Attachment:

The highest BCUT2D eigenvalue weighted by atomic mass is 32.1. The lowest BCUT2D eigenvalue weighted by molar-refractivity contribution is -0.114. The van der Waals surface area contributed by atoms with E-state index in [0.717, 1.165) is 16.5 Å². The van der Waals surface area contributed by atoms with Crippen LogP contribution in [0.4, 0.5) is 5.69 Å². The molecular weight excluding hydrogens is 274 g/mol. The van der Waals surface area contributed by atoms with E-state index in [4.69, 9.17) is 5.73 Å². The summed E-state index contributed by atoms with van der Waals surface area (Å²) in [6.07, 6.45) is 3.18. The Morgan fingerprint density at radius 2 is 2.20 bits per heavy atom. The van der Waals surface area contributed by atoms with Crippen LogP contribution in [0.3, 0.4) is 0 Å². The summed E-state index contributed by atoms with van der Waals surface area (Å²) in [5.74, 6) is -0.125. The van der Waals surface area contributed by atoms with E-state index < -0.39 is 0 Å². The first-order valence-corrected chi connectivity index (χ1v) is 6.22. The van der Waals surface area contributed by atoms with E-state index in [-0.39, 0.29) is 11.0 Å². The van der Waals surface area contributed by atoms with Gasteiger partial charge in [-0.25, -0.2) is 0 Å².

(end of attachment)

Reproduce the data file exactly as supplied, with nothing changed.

The highest BCUT2D eigenvalue weighted by atomic mass is 32.1. The lowest BCUT2D eigenvalue weighted by molar-refractivity contribution is -0.114. The van der Waals surface area contributed by atoms with E-state index in [0.717, 1.165) is 16.5 Å². The van der Waals surface area contributed by atoms with Crippen LogP contribution in [0.4, 0.5) is 5.69 Å². The molecular weight excluding hydrogens is 274 g/mol. The van der Waals surface area contributed by atoms with E-state index in [4.69, 9.17) is 5.73 Å². The summed E-state index contributed by atoms with van der Waals surface area (Å²) in [6.07, 6.45) is 3.18. The Morgan fingerprint density at radius 2 is 2.20 bits per heavy atom. The van der Waals surface area contributed by atoms with Crippen LogP contribution in [0.3, 0.4) is 0 Å². The summed E-state index contributed by atoms with van der Waals surface area (Å²) in [5.74, 6) is -0.125. The van der Waals surface area contributed by atoms with E-state index < -0.39 is 0 Å². The first-order valence-corrected chi connectivity index (χ1v) is 6.22. The van der Waals surface area contributed by atoms with E-state index in [-0.39, 0.29) is 11.0 Å². The van der Waals surface area contributed by atoms with Gasteiger partial charge in [-0.25, -0.2) is 0 Å².